Major renovations planned for mosque at Boeung Kak Lake, plus new school, house of worship for Ratanakkiri province
The Ministry of Labour’s Othsman Hassan (left) and Sen Tith discuss renovations to the mosque at Boeung Kak Lake.
KUWAIT has pledged US$5 million for
Cambodian Islamic institutions, including renovating the dilapidated
International Dubai Mosque near Boeung Kak Lake. The earmark allays
concerns the mosque will be forced to close once the slated development
of the lakeside is under way.
Ahmad Yahya, government adviser and mosque committee vice chairman,
said the donation was announced privately by Kuwaiti Prime Minister
Sheikh Nasser Mohammed Al-Ahmed Al-Sabah during his state visit earlier
"Almost two hectares of land will be used to build a centre, consisting
of a mosque, school, meeting room for about 1,000 people and a hostel
for students from the provinces," said Ahmad Yahya, adding that the
funds were much needed. "Many people feel that the [current] mosque was
not built properly, and the roof is leaking," he said.
Ahmad Yahya said that $100,000 will go towards building a mosque and
school in Ratanakkiri province, where about 60 members of the Jarai
ethnic minority have converted to Islam. He said the government will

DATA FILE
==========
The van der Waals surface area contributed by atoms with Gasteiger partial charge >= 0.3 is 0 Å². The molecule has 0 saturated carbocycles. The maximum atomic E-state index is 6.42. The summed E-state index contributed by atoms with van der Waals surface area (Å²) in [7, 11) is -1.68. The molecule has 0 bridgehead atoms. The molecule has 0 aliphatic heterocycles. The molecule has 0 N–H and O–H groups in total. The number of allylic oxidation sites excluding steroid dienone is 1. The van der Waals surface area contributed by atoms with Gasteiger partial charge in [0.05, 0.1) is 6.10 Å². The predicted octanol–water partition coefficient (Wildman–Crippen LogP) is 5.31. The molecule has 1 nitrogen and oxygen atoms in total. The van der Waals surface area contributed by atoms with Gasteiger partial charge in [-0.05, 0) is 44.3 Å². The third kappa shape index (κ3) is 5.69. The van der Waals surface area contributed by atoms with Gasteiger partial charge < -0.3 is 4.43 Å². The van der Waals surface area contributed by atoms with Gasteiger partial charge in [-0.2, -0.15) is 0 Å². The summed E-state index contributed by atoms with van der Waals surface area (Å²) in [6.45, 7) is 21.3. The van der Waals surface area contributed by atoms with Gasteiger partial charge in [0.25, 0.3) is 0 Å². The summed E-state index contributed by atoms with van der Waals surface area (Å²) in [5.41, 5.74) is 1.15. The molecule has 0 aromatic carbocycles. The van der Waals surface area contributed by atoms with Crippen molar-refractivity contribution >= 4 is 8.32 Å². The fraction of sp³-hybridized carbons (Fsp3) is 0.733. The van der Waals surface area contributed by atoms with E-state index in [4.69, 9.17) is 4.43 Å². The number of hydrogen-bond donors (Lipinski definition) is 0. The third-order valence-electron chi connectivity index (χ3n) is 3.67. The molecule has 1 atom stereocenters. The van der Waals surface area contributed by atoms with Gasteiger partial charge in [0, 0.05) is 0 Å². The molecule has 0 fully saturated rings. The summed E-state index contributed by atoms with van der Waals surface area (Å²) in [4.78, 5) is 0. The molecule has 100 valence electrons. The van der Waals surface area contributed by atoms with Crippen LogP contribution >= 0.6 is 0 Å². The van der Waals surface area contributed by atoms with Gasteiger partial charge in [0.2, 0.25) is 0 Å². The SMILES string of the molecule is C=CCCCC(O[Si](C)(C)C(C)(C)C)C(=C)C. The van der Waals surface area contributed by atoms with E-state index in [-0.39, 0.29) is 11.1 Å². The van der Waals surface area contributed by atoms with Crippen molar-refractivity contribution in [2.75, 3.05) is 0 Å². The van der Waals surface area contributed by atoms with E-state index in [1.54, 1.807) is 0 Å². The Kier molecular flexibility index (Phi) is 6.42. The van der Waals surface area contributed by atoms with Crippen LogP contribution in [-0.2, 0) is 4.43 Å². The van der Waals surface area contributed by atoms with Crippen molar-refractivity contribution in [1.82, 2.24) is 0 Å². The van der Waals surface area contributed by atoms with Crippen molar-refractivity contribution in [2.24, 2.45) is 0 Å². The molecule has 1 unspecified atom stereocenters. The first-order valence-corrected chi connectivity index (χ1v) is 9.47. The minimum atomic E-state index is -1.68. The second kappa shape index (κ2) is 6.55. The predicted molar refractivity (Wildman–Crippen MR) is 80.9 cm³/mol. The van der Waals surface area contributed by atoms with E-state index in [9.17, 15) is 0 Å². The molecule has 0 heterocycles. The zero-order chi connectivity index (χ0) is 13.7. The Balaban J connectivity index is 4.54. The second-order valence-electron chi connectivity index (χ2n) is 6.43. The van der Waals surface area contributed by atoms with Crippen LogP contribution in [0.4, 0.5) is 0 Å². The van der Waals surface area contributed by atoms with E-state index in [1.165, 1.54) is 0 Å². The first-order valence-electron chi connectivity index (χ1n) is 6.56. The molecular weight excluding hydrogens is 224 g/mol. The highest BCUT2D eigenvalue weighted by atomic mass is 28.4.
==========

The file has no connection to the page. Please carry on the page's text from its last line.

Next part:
also contribute 50,000 copies of the Koran and 10,000 prayer mats once
the new centre is completed.
Ahmad Yahya said new facilities are necessary to cater to the steadily
growing Muslim community. "After 20 or 30 years, there are a lot more
people. At Friday prayers we get about 1,000 [worshippers]. Students
also come to stay, so we need more room," he said.
In February 2007, the municipal government signed a 133-hectare
leasehold agreement around the lake with local company Shukaku Inc. to
develop the area as "a commercial, cultural, tourist, housing and
recreation centre." Some fear the development will displace as many as
3,900 families and hundreds of businesses, and that the mosque, which
sits on the shore of the lake, might also be forced to relocate.
But the mosque's Imam Osman Mohammet, 76, said municipal authorities
assured him the institution will be untouched by development of the
"Phnom Penh Municipal Governor [Kep Chuktema] told me the mosque will
not be affected by private developments. He guaranteed that the land
title belongs to [us]," he said.